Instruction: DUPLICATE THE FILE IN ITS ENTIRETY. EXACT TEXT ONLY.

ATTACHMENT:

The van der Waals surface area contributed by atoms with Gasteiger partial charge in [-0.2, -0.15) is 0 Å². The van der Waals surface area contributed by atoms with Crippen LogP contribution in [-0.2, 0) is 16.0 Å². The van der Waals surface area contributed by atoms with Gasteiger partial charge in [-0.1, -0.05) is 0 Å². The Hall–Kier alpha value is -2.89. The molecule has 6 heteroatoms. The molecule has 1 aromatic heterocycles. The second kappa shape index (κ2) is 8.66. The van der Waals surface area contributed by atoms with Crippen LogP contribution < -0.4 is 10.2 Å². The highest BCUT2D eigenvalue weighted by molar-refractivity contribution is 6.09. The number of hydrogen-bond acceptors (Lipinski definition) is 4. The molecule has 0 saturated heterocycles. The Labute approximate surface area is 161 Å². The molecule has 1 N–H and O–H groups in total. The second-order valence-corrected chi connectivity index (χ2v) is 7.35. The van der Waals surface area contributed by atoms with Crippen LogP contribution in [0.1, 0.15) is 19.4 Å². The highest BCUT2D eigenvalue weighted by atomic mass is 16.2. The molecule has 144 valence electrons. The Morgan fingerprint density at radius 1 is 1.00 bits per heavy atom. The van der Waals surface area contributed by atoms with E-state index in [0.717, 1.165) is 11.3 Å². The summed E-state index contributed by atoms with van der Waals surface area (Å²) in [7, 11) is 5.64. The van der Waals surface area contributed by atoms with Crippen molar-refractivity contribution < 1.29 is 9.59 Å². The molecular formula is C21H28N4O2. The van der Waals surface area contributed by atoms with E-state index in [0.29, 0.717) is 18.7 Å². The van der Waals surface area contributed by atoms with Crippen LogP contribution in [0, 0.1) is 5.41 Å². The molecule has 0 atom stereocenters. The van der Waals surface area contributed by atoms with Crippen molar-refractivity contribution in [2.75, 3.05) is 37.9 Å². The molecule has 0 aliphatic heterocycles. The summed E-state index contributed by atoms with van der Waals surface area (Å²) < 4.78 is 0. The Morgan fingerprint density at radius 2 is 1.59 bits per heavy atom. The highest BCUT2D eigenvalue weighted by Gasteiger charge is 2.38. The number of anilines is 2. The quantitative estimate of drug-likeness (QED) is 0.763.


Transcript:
The van der Waals surface area contributed by atoms with Gasteiger partial charge in [-0.2, -0.15) is 0 Å². The van der Waals surface area contributed by atoms with Crippen LogP contribution in [-0.2, 0) is 16.0 Å². The van der Waals surface area contributed by atoms with Gasteiger partial charge in [-0.1, -0.05) is 0 Å². The Hall–Kier alpha value is -2.89. The molecule has 6 heteroatoms. The molecule has 1 aromatic heterocycles. The second kappa shape index (κ2) is 8.66. The van der Waals surface area contributed by atoms with Crippen LogP contribution < -0.4 is 10.2 Å². The highest BCUT2D eigenvalue weighted by molar-refractivity contribution is 6.09. The number of hydrogen-bond acceptors (Lipinski definition) is 4. The molecule has 0 saturated heterocycles. The Labute approximate surface area is 161 Å². The molecule has 1 N–H and O–H groups in total. The second-order valence-corrected chi connectivity index (χ2v) is 7.35. The van der Waals surface area contributed by atoms with Crippen LogP contribution in [0.1, 0.15) is 19.4 Å². The highest BCUT2D eigenvalue weighted by atomic mass is 16.2. The molecule has 144 valence electrons. The Morgan fingerprint density at radius 1 is 1.00 bits per heavy atom. The van der Waals surface area contributed by atoms with E-state index in [0.717, 1.165) is 11.3 Å². The summed E-state index contributed by atoms with van der Waals surface area (Å²) in [7, 11) is 5.64. The van der Waals surface area contributed by atoms with Crippen molar-refractivity contribution < 1.29 is 9.59 Å². The molecular formula is C21H28N4O2. The van der Waals surface area contributed by atoms with E-state index in [0.29, 0.717) is 18.7 Å². The van der Waals surface area contributed by atoms with Crippen LogP contribution in [0, 0.1) is 5.41 Å². The molecule has 0 atom stereocenters. The van der Waals surface area contributed by atoms with Crippen molar-refractivity contribution in [2.75, 3.05) is 37.9 Å². The molecule has 0 aliphatic heterocycles. The summed E-state index contributed by atoms with van der Waals surface area (Å²) < 4.78 is 0. The Morgan fingerprint density at radius 2 is 1.59 bits per heavy atom. The highest BCUT2D eigenvalue weighted by Gasteiger charge is 2.38. The number of anilines is 2. The quantitative estimate of drug-likeness (QED) is 0.763.